ISSN 1470-3947 (print) | ISSN 1479-6848 (online)

Endocrine Abstracts (2007) 13 P160

Immunohistochemical localisation of 11β-hydroxysteroid dehydrogenase type 1 in murine pancreatic islets

Angie Swali, Elizabeth Walker, Jeremy Tomlinson & Paul Stewart


The University of Birmingham, Birmingham, United Kingdom.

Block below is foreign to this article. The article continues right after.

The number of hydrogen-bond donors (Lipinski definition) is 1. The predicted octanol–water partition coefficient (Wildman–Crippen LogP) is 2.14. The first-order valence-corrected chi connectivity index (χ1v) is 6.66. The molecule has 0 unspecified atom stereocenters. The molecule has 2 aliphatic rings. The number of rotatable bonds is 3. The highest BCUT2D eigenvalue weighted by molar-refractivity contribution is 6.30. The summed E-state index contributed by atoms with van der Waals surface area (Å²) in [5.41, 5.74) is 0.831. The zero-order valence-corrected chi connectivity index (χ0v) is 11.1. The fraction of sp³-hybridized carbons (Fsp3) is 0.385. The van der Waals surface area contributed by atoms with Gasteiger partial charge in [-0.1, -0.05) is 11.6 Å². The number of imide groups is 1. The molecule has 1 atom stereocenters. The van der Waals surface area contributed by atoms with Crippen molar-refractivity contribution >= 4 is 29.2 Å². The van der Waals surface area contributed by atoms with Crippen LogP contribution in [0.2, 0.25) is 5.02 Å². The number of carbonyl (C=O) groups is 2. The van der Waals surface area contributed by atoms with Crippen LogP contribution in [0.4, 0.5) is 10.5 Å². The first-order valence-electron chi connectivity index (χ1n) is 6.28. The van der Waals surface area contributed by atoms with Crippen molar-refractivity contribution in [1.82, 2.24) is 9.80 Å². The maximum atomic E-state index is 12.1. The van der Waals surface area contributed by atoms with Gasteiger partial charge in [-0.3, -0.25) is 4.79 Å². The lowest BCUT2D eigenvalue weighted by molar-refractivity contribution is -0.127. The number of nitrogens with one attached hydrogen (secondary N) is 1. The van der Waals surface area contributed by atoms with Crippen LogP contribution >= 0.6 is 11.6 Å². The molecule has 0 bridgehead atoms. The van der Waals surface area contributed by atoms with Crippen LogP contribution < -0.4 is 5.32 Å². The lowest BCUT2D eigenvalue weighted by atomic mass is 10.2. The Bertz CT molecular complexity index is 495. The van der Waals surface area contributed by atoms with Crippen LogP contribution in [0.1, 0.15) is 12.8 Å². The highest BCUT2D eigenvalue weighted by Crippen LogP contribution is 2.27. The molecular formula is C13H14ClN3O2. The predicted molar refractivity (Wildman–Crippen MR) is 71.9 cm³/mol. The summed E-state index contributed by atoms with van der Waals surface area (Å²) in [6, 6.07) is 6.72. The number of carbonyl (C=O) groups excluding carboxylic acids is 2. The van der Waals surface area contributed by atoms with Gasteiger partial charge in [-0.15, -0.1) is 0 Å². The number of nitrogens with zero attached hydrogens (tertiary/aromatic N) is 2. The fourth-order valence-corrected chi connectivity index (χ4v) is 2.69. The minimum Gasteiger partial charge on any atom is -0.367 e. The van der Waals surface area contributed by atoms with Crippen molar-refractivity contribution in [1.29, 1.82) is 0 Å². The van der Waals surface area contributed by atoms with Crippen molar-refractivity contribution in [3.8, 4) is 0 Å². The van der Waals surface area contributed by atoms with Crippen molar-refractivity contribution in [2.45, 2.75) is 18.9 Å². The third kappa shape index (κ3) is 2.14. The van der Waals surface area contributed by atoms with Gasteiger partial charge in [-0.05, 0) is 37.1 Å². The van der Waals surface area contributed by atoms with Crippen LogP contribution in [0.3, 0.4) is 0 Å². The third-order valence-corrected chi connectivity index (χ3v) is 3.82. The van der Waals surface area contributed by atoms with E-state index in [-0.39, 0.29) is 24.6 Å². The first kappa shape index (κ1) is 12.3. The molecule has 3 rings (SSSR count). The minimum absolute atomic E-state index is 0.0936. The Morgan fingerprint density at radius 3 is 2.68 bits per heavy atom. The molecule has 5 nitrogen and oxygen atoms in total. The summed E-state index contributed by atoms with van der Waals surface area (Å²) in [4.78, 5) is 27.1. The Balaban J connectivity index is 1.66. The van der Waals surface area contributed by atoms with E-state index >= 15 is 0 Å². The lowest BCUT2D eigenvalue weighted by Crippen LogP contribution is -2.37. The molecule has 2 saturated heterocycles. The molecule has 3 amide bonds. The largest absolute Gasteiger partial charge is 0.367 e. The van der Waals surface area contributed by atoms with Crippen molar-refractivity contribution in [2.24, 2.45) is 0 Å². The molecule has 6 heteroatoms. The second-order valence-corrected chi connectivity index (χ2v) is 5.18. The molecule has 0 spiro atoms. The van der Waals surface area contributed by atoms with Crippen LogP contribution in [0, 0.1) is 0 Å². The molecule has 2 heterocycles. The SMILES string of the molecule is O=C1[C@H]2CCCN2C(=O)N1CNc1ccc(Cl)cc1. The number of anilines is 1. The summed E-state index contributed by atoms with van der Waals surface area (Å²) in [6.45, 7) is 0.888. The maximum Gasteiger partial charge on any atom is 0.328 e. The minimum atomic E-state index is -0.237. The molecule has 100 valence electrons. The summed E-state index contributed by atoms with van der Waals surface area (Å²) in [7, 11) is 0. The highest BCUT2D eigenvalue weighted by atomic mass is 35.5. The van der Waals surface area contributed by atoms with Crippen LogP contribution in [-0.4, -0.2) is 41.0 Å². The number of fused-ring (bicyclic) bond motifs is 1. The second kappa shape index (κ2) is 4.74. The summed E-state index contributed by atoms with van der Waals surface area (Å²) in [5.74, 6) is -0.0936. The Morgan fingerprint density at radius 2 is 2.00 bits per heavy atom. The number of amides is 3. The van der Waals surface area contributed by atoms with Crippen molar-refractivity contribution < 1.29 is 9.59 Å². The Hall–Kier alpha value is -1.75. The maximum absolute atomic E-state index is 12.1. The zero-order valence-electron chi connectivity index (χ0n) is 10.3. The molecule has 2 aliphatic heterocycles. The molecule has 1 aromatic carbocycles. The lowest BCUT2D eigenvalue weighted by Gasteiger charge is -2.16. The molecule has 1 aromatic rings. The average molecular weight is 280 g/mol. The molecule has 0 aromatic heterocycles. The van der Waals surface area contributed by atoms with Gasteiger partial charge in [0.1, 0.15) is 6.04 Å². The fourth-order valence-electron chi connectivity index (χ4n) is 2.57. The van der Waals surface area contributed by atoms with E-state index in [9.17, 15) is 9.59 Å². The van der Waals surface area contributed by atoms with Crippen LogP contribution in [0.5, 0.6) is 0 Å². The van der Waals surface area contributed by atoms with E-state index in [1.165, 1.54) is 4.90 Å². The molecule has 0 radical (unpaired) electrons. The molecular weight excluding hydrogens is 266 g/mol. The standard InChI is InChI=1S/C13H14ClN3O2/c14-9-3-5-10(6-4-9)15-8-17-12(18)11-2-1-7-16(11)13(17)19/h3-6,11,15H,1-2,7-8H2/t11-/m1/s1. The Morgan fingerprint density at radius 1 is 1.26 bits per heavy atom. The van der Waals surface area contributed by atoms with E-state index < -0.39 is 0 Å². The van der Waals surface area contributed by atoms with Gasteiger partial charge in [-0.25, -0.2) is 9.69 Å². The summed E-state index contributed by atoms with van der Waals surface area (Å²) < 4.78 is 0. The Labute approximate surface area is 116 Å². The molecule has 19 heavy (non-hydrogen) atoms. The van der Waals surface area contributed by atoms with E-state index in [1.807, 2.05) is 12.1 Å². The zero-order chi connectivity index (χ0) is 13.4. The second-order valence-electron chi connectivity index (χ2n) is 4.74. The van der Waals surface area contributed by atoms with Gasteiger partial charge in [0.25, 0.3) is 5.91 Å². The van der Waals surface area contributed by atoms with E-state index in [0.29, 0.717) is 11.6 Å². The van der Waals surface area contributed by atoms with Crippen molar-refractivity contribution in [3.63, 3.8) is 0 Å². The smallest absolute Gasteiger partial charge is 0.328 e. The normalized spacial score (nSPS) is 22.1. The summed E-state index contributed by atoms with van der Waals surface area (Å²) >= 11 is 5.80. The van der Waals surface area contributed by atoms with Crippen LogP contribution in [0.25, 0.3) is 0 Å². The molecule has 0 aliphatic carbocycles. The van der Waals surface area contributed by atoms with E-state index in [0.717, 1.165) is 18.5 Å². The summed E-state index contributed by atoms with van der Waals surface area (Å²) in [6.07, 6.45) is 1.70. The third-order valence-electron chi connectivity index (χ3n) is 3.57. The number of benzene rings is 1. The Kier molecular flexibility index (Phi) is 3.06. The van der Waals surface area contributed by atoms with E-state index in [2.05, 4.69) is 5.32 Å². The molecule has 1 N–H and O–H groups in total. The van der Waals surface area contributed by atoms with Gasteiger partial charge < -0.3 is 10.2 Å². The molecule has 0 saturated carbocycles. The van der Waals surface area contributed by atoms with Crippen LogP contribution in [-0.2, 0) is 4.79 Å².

The metabolic syndrome, which encompasses features of obesity, insulin resistance, dyslipidaemia and hypertension, has been associated with excessive glucocorticoid (GC) exposure. The pancreas is a target of the adverse affects of GC action, resulting in β-cell damage and reduced glucose-stimulated insulin secretion (GSIS). 11β-hydroxysteroid dehydrogenase type 1 (11β-HSD1) catalyses the in vivo conversion of inactive to active glucocorticoids (cortisone E/11-dehydrocorticosterone A to cortisol F/corticosterone B); NADPH-dependent oxo-reductase activity facilitates cortisol to the glucocorticoid receptor (GR). The aim of this study was to investigate the presence and specific location of 11β-HSD1 within murine pancreatic islets. Serial sections through the pancreas of male and female C57BL/6 mice (n=6) were stained by immunohistochemistry to characterise the pattern of the main pancreatic hormones (insulin, glucagon, somatostatin (SS) and pancreatic polypeptide (PP)), GR and 11β-HSD1. The pattern of staining was further investigated with immunofluorescence to detect co-localisation of 11β-HSD1 with each of the pancreatic hormones (n=3). All pancreatic hormones were identified specifically within the pancreatic islets. While insulin was located within the core of the islet, the other hormones were found around the periphery of islets. 11β-HSD1 was also confined to the periphery with a pattern most similar to that of glucagon. GR staining occurred throughout the islet, but more densely in the exocrine tissue. Immunofluorescence revealed that 11β-HSD1 was not co-localised with insulin as previously reported in rodent islets, but instead with glucagon and PP-producing cells. These findings are the first to localise 11β-HSD1 to the alpha cell and highlight the potential role of 11β-HSD1 mediated control of glucagon secretion. This knowledge adds insight into the pathway by which this important enzyme could activate GCs within the endocrine pancreas, causing local manifestations of GC excess. This study is important in understanding the autocrine control of GCs within the normal pancreas, their role in GSIS and identification of possible candidates in the pathogenesis of Type 2 Diabetes Mellitus.

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